But that’s what happened this morning when CNBC’s Maria Bartimoro appeared on the November 12 “Today” to report the chances of a recession. “Today” host Meredith Vieira asked Bartiromo if she thought the economy was heading into a recession after Bartiromo delivered a report about economic fears.
“You know Meredith, I do not,” Bartiromo said. “My gut feeling tells me that we have strength around the world. Economies like China and India and Europe continue to grow and that certainly helps American companies that have operations there. I think that that growth will probably offset the weakness that we’re seeing in housing and of course this pressure from oil.”
How overmatched were the two lukewarm-at-best Republicans that "Today" tossed in against two partisan Dems this morning? If NBC scheduled this unfair a fight for Sunday Night Football, Al Michaels would be calling the play-by-play between the New England Patriots and the proverbial Little Sisters of Mercy.
The Today show's farce of a "voter panel" was invited to discuss politics and the state of the country this morning. With tens of millions of voters to choose from, NBC can of course contrive any cross-section it wants. So the views expressed by the participants say relatively little about the mood of the country -- but a lot about the network's own political bias.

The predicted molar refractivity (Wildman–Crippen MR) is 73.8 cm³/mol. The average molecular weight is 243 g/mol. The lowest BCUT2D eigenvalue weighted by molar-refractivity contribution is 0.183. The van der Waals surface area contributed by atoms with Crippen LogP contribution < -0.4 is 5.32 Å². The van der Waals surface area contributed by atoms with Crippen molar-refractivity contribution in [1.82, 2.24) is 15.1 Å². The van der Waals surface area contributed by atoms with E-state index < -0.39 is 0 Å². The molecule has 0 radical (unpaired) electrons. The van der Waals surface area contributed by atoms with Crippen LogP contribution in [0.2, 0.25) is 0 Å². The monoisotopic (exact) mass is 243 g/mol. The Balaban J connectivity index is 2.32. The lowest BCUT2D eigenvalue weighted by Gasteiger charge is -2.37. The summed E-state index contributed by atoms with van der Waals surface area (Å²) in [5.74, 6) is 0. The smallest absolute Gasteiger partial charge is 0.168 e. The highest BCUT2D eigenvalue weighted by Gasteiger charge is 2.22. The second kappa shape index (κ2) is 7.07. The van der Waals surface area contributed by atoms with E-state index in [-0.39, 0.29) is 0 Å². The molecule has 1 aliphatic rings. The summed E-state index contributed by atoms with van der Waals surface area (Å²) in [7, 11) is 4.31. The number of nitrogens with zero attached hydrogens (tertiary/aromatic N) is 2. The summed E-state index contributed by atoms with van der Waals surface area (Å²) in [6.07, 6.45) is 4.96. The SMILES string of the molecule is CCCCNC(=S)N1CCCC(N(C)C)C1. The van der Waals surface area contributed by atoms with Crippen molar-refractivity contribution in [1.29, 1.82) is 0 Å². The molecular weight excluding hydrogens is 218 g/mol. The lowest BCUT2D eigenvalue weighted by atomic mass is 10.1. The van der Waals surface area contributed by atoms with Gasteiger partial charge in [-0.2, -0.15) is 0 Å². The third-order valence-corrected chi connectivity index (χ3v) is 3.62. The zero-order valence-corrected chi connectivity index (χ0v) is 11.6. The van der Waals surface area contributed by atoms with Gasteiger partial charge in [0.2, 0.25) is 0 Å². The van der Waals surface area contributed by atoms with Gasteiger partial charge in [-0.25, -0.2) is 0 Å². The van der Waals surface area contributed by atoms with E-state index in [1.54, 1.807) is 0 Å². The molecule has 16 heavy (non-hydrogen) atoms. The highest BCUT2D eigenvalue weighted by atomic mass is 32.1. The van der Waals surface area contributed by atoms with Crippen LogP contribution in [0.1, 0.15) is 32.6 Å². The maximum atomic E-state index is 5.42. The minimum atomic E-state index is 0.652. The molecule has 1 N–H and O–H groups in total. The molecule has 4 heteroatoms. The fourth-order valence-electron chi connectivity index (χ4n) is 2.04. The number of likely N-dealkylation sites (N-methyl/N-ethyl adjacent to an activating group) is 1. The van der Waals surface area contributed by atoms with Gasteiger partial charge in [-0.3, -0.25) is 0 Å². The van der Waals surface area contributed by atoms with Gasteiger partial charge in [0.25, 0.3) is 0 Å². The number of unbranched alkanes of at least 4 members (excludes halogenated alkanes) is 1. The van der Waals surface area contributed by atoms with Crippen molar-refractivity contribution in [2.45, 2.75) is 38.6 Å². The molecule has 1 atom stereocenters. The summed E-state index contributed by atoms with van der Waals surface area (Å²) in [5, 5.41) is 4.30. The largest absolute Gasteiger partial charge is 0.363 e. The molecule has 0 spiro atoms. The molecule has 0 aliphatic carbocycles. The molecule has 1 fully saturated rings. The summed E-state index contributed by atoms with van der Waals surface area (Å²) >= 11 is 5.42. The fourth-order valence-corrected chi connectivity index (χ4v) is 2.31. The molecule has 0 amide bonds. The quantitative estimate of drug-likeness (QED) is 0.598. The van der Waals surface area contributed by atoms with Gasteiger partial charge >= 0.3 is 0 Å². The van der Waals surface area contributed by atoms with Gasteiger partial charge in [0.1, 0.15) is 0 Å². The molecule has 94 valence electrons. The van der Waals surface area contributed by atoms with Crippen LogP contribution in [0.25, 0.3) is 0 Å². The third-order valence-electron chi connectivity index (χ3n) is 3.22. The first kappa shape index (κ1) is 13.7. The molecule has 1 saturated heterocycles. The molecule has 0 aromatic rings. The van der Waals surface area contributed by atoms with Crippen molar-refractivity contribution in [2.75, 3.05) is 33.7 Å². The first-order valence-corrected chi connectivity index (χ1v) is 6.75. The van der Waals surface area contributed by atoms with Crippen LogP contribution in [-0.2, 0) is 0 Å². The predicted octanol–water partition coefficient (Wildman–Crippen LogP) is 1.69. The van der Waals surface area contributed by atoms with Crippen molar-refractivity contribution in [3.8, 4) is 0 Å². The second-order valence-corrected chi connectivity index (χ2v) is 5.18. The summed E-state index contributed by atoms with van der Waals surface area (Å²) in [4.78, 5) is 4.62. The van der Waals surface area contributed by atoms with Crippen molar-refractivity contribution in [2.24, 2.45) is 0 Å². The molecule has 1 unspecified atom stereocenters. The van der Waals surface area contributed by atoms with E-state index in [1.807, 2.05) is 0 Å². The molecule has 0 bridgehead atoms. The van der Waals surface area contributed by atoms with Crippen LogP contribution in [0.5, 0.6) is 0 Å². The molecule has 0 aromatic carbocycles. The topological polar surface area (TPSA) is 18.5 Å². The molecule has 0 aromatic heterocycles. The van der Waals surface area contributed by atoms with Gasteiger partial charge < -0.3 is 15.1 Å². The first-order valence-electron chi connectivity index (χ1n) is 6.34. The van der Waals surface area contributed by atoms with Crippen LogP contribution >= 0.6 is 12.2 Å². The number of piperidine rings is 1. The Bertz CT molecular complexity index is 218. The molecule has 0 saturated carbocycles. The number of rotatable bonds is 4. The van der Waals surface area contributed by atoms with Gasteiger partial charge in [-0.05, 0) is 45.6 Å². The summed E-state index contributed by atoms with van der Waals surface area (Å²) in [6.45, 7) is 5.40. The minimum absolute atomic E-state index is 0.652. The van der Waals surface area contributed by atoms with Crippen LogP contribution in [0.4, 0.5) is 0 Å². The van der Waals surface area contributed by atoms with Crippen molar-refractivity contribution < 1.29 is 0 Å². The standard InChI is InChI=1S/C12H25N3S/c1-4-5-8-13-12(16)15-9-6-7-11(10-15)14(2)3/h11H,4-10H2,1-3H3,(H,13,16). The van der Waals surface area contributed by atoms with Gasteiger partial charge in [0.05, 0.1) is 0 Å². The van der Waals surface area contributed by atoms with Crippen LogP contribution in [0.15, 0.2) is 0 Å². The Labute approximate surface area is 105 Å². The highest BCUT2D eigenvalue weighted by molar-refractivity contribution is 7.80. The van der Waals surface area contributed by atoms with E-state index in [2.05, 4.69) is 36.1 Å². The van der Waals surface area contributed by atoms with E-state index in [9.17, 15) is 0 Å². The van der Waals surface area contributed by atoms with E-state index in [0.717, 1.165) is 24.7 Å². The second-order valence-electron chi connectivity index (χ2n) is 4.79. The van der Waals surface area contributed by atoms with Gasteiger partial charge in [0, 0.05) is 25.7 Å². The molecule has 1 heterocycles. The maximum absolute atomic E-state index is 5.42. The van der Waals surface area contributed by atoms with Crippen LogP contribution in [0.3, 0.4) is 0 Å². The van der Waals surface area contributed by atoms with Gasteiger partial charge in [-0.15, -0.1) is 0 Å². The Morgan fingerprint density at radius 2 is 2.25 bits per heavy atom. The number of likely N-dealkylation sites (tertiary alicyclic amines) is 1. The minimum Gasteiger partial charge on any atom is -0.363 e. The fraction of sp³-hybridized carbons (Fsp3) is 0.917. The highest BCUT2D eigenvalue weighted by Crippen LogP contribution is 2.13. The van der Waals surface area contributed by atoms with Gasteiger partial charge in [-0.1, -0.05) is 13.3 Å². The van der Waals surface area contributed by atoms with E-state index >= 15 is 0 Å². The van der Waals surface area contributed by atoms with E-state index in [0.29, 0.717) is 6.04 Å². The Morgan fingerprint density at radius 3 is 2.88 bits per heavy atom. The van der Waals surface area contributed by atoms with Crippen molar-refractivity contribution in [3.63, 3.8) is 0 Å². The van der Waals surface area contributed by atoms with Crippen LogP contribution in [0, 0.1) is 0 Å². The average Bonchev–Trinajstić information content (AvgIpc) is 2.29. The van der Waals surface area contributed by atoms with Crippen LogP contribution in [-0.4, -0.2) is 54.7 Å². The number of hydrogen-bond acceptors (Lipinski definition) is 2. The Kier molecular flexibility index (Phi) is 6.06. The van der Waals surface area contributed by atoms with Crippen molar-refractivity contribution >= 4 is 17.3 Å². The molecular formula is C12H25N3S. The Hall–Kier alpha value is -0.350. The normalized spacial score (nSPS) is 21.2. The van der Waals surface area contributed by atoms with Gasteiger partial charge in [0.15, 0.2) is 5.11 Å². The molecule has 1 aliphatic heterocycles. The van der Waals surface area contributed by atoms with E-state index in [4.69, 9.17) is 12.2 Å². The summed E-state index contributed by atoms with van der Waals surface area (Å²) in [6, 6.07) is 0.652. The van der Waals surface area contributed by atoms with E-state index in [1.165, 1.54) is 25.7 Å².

In the past six years, any time someone wrote a tell-all book about George W. Bush or a member of his administration, they were given the royal treatment by the press with lavish interviews offering them the perfect platform to market their work as well as their politically charged opinions.
Consider for example all the attention given to Valerie Plame Wilson just recently when her book "Fair Game" was released, or the focus on George Tenet and his "At the Center of the Storm" exposé back in April.
With this in mind, if a former female White House aide published a new book implicating a former president -- whose wife just so happens to be the frontrunner for the Democrat presidential nomination in 2008 -- in rape and other possible crimes, shouldn't she be welcomed with open arms by evening television magazines like "60 Minutes" and morning shows like "Today?"
After all, given Kathleen Willey's shocking statements about her new book "Target: Caught in the Crosshairs of Bill and Hillary Clinton" to WOR radio's Steve Malzberg Thursday, one would think such programs would be all over this like white on rice, assuming of course their goal was journalism and not political activism (audio in two parts available here and here, highlights of the interview follow):
On Monday, "Today" kicked off Green Week with an Al Gore interview in which he proclaimed there was no room for dissenting voices on global warming. Over at MSNBC the same day, an NBC environmental "correspondent" urged viewers to vote for candidates with an environmentalist agenda.